It is interesting to compare how D.A. Carson handled the Pharisee’s talk in his commentary on the book of John. He writes, “It is not at all impossible that the Jews are alluding to the irregularities connected with Jesus’ birth. From their perspective, he displays considerable cheek to talk about paternity: they were not born of fornication (wink, wink). If this is a correct reading, then it is a further instance of Johannine irony…” The point is the same, but Carson preserves a kind of dignity absent in Driscoll’s description. This is not just anyone we are talking about here, but our Lord and Savior—the Son of God. Surely we ought to treat His conception and birth with more respect and dignity than this.

What bothers me is not just the use of these phrases, but the utter non-necessity of doing so. They are designed to illicit laughs and perhaps show people how edgy Driscoll is. But they are, in my estimation, completely unnecessary, especially since Driscoll is perfectly capable of being humorous without being dirty. The book would not suffer at all without them. It is easy to gain laughs through such words and phrases, but just because we are able do so, I don’t think we necessarily should. Thankfully such examples are rare (though one could argue that their rarity proves how unnecessary they are). There is so much more to Driscoll than his sense of humor and his edginess. I hope that sooner or later he becomes known for what he does that pleases God rather than what he does that shocks the masses. In some cases I’m convinced they are not the same thing.

Of course there are also many portions of the book that gave me a lot to think about and showed some very good depth of insight. Here are just a few examples:

  • “The warm, soft truth is that for those who do love Jesus, this life is as close to hell as they will ever get. Heaven awaits them.”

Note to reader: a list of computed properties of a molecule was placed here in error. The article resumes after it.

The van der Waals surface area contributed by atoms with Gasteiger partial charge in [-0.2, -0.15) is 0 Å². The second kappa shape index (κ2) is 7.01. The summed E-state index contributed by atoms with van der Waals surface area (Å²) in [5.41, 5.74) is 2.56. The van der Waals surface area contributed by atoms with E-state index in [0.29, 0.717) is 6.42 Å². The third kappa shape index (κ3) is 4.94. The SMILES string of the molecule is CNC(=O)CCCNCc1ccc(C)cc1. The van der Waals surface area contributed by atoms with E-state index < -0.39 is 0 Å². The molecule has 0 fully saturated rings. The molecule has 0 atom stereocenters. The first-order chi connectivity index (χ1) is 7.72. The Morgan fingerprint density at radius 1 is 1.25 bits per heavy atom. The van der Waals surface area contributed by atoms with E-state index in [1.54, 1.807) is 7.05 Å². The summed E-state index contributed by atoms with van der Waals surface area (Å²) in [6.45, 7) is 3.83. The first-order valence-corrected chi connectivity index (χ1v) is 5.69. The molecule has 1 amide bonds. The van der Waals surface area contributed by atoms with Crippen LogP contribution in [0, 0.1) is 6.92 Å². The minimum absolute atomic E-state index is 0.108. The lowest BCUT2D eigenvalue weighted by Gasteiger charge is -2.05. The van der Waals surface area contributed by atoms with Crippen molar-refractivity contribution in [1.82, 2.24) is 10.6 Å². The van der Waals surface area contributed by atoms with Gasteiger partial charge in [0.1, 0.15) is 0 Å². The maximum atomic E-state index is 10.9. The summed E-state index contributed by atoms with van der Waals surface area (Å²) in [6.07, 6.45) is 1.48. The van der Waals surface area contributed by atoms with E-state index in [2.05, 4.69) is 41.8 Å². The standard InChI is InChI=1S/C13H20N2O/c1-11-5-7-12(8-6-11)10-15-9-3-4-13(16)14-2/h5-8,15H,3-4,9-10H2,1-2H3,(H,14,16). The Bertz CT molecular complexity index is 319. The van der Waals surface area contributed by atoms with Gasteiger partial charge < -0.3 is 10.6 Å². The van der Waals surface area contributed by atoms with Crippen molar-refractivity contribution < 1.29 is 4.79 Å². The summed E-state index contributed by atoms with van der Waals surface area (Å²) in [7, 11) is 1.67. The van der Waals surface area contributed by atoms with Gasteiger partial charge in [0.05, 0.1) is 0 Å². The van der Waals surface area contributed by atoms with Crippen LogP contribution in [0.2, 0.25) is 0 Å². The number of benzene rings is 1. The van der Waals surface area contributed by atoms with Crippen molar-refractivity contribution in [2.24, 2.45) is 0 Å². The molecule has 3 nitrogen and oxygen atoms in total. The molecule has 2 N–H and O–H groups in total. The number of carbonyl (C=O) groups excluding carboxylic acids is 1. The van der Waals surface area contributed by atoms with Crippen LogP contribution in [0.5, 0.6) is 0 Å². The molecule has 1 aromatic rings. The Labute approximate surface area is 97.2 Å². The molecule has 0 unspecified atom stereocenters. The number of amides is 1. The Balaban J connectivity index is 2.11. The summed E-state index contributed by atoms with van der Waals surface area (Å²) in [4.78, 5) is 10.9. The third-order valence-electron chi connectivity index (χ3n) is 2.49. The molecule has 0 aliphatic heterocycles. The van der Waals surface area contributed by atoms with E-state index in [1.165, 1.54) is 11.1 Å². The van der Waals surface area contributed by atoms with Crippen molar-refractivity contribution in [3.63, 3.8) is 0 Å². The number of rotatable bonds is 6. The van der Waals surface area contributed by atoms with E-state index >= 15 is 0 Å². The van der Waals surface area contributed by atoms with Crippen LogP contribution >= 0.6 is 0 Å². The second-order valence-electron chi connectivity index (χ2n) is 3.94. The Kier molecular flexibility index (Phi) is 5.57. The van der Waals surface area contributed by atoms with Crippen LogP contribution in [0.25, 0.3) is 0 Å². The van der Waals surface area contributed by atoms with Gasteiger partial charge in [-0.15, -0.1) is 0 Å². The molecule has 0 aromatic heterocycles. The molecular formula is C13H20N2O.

• Sadly, it is too common for churches not to speak of Jesus, which is a tragedy akin to a wife rarely uttering the name of her own husband. In our day when there are innumerable contradictory beliefs about who God is, Christians must be clear that their God is Jesus Christ alone so as to communicate the same central truth that Scripture does. No matter how many verses are used, the Bible has not been rightly understood or proclaimed unless Jesus is the central focus and hero.”
  • “Sadly, some Christians and some Christian leaders, while not denying the cross, prefer to keep it out of plain view because they wrongly believe that nice, decent people hate to have their sensibilities offended by such violence and gore. Consequently, the word has gotten out that being a Christian is about avoiding the suffering, pain, and horrors of this life by living in a safe, zip-locked Christian plastic bag filled with diversionary worship songs to prom-date Jesus so we don’t have to pick up any cross or shed any tears.

Statements like these, combined with the book’s biblical foundation and the addition of several poignant descriptions of moments from Driscoll’s ministry, make it a valuable read. Those who read it are likely to learn from each of the chapters. The teaching is powerful, biblical and weighty. This is solid food.

But would I recommend you read it? That is a tough question for me to answer. And no matter what I say, someone is going to disagree with me (and quite strenuously too, no doubt). To be honest, there are some people to whom I’d definitely hesitate to recommend it. I would certainly not be happy if Driscoll, standing face-to-face with my wife or my children, used some of the words and phrases in this book. Why then would I hand them the book and recommend that they read it? There is certainly much to gain from Vintage Jesus and I’m sure that many will read it and will benefit. But I’m sorry that Driscoll had to cross the line of good taste, even if only occasionally. It does not invalidate the book, but neither does it make it any better. It was so utterly unnecessary.

8 years 8 months ago